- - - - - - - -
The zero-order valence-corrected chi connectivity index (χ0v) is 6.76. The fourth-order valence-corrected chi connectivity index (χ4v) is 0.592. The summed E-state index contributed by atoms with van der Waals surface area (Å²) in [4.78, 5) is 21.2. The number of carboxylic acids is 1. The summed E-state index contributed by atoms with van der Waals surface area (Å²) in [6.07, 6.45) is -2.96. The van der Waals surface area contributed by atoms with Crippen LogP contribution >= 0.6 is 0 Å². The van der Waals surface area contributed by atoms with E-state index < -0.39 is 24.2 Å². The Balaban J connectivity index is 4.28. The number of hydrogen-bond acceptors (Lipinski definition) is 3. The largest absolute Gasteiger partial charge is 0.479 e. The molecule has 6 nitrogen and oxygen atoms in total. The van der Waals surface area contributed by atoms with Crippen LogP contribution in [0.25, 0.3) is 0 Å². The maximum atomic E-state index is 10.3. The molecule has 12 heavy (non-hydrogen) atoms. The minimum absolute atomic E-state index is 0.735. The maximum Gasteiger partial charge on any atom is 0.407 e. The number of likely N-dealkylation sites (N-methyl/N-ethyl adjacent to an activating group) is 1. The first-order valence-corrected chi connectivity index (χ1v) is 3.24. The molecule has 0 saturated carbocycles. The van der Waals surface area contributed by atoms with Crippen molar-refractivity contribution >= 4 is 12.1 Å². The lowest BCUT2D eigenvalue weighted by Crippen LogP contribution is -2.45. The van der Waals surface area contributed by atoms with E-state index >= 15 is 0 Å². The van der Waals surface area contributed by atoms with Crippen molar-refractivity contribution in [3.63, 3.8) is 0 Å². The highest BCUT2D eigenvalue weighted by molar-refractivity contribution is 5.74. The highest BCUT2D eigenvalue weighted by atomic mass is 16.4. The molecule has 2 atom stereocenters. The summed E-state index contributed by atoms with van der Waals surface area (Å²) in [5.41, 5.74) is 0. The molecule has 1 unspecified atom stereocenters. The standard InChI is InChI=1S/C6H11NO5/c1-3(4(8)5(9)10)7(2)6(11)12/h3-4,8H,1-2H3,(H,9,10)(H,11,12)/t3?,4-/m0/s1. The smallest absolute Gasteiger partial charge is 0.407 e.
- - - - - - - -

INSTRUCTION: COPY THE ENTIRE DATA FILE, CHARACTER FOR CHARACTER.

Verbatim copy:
The zero-order valence-corrected chi connectivity index (χ0v) is 6.76. The fourth-order valence-corrected chi connectivity index (χ4v) is 0.592. The summed E-state index contributed by atoms with van der Waals surface area (Å²) in [4.78, 5) is 21.2. The number of carboxylic acids is 1. The summed E-state index contributed by atoms with van der Waals surface area (Å²) in [6.07, 6.45) is -2.96. The van der Waals surface area contributed by atoms with Crippen LogP contribution >= 0.6 is 0 Å². The van der Waals surface area contributed by atoms with E-state index < -0.39 is 24.2 Å². The Balaban J connectivity index is 4.28. The number of hydrogen-bond acceptors (Lipinski definition) is 3. The largest absolute Gasteiger partial charge is 0.479 e. The molecule has 6 nitrogen and oxygen atoms in total. The van der Waals surface area contributed by atoms with Crippen LogP contribution in [0.25, 0.3) is 0 Å². The maximum atomic E-state index is 10.3. The molecule has 12 heavy (non-hydrogen) atoms. The minimum absolute atomic E-state index is 0.735. The maximum Gasteiger partial charge on any atom is 0.407 e. The number of likely N-dealkylation sites (N-methyl/N-ethyl adjacent to an activating group) is 1. The first-order valence-corrected chi connectivity index (χ1v) is 3.24. The molecule has 0 saturated carbocycles. The van der Waals surface area contributed by atoms with Crippen molar-refractivity contribution >= 4 is 12.1 Å². The lowest BCUT2D eigenvalue weighted by Crippen LogP contribution is -2.45. The van der Waals surface area contributed by atoms with E-state index >= 15 is 0 Å². The van der Waals surface area contributed by atoms with Crippen molar-refractivity contribution in [3.63, 3.8) is 0 Å². The highest BCUT2D eigenvalue weighted by molar-refractivity contribution is 5.74. The highest BCUT2D eigenvalue weighted by atomic mass is 16.4. The molecule has 2 atom stereocenters. The summed E-state index contributed by atoms with van der Waals surface area (Å²) in [5.41, 5.74) is 0. The molecule has 1 unspecified atom stereocenters. The standard InChI is InChI=1S/C6H11NO5/c1-3(4(8)5(9)10)7(2)6(11)12/h3-4,8H,1-2H3,(H,9,10)(H,11,12)/t3?,4-/m0/s1. The smallest absolute Gasteiger partial charge is 0.407 e.